Don Furner says Papalii deal was legit
Canberra Raiders second-rower Josh Papalii. Photo: Jeffrey Chan
CANBERRA RAIDERS chief executive Don Furner has defended the controversial round-13 rule that allowed the club to retain Josh Papalii, insisting a foolproof contract system is impossible.
But Raiders coach David Furner has suggested the club was only placed in the difficult position because the rule was used as a bargaining tool in negotiations.
Canberra is at loggerheads with Parramatta after the back-rower reneged on a contract he signed with the Eels to recommit to the Raiders until the end of 2016.
There have been reports that Parramatta may consider legal action, but the Eels seem to have softened their stance.
''He's made his decision, rightly or wrongly,'' a Parramatta source said on Saturday. ''There's no immediate plans for that [legal action].''
Don Furner said on ABC Radio on Saturday the round-13 rule, which prevents the NRL registering a player contract with a rival club before then, is better than previous failed options.
''The round-13 rule was brought in because it gives the incumbent club every chance of keeping a player,'' Furner said.
''Whatever date was set for contract periods over the years has always been broken. It used to be [before] June 30, it used to be in October.
''If we couldn't match the money for Josh Papalii, he would have been right to go. But it gives the club that has developed that player the last chance to keep them.''
Asked whether he was worried the Eels would take it to the courts, David Furner was confident the Raiders' deal is bulletproof.
He intimated the round-13 rule had been exploited by Papalii's management to ensure Canberra needed to increase its offer to match Parramatta's.
''Josh has always wanted to stay here and I think the advice given about round 13 has probably made the situation what it is, it's as simple as that,'' Furner said.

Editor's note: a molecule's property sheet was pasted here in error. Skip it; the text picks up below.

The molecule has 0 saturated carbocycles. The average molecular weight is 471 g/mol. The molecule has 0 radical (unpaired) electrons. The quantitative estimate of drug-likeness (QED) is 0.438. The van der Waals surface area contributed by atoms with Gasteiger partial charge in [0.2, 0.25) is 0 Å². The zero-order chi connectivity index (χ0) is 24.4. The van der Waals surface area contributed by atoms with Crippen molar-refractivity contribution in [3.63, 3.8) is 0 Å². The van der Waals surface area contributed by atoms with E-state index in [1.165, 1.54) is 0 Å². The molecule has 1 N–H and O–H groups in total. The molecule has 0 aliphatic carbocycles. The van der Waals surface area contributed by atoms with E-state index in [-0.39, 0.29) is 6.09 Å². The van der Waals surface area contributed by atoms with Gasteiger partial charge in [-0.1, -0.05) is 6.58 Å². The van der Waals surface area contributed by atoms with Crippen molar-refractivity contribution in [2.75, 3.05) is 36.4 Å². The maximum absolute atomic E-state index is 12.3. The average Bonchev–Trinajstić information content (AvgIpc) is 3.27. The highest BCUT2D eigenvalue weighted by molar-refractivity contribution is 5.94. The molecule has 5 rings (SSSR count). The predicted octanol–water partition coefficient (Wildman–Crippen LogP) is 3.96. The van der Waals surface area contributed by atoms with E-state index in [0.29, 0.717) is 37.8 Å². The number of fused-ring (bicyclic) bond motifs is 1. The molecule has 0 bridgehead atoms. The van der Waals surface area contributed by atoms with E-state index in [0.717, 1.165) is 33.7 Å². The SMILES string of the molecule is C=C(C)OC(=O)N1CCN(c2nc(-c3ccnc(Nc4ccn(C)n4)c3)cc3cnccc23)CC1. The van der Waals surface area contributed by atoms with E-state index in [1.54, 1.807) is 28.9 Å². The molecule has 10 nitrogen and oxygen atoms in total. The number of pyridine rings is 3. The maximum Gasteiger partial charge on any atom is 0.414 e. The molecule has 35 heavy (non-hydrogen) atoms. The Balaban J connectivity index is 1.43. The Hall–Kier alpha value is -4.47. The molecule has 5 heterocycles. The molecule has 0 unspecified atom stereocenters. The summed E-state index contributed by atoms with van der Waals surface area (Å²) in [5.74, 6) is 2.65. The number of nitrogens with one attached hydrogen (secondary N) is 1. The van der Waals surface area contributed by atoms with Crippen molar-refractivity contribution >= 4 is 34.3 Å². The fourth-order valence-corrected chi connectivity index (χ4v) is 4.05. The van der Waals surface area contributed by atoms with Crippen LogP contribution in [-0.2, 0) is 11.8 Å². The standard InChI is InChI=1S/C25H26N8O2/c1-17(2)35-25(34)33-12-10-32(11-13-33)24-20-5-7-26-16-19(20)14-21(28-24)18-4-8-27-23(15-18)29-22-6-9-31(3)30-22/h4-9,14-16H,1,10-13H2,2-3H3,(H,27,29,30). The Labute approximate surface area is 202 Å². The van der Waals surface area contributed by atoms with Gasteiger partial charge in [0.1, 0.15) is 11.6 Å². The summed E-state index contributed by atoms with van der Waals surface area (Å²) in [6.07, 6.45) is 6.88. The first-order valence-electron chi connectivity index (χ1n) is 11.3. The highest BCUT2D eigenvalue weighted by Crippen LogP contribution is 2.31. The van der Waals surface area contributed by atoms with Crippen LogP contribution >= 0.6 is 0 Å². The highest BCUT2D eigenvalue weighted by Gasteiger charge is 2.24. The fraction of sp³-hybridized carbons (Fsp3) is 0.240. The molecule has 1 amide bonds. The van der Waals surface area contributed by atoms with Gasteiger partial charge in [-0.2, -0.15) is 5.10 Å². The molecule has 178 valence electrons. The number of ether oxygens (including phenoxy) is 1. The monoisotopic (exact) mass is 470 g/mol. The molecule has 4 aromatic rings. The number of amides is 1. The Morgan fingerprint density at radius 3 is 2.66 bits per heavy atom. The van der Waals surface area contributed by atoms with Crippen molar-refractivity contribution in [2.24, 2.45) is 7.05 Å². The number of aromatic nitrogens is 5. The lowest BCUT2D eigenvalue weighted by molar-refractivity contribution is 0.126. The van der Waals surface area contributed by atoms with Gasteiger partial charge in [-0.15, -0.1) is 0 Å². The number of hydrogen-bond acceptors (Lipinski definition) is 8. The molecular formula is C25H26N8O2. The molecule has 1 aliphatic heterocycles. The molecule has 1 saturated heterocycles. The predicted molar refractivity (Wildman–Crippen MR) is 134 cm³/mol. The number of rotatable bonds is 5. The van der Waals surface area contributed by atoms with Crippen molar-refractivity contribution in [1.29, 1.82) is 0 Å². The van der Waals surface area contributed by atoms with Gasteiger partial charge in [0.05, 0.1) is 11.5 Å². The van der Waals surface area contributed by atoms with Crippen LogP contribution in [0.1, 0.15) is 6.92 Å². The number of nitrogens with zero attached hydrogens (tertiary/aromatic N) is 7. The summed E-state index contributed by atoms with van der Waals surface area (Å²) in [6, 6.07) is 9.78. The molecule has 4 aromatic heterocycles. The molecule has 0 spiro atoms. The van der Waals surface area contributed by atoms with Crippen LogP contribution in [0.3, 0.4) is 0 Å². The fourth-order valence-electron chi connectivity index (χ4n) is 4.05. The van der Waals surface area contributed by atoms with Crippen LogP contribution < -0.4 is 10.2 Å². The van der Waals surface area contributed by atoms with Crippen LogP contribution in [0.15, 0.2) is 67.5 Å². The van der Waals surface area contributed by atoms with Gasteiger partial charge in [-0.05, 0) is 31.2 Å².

''You only have to play by the rules in place and we certainly have, I think it was good work by the club.'' Canberra was burnt by the rule in 2008, when Penrith back-rower Nathan Smith backed out of a Raiders contract to remain at the Panthers.
Don Furner insisted the clause remains the best option available to the NRL to prevent open season on uncontracted players.
''It gives us a chance to find a bit more money to keep a particular player, or we can't match it and they go with our best wishes,'' he said.
''That's what happened with James Maloney last year, [incumbent club] the Warriors couldn't match the money offered by the Roosters, so they gave them permission to register the contract.
''That wasn't the case with us, we fought to keep him [Papalii] and we won that fight.''
David Furner said the potential still existed for junior concessions to be introduced into the NRL's salary-cap system.
''It would be nice to be rewarded there, but at the moment we're not and we just have to keep fighting to keep those players,'' he said.
Papalii will avoid the daunting task of playing in front of Parramatta's fans this year, as the Eels are set to play at Canberra Stadium in round 19.
Canberra representative prop David Shillington said the players would have Papalii's back.
''He certainly will come under some criticism from Parramatta and I'm sure they'll be filthy they missed out on him. But at the end of the day he hasn't broken any rules,'' Shillington said.
''He's no stranger to controversy with the Queensland-New Zealand tug of war last year, and hopefully that's made him stronger and well equipped to handle this situation.
''He'll be well protected by the club … I don't think he'll need too much help, he's a strong fella … It could be a heated game when we play Parramatta, but he'll be well looked after by his teammates.''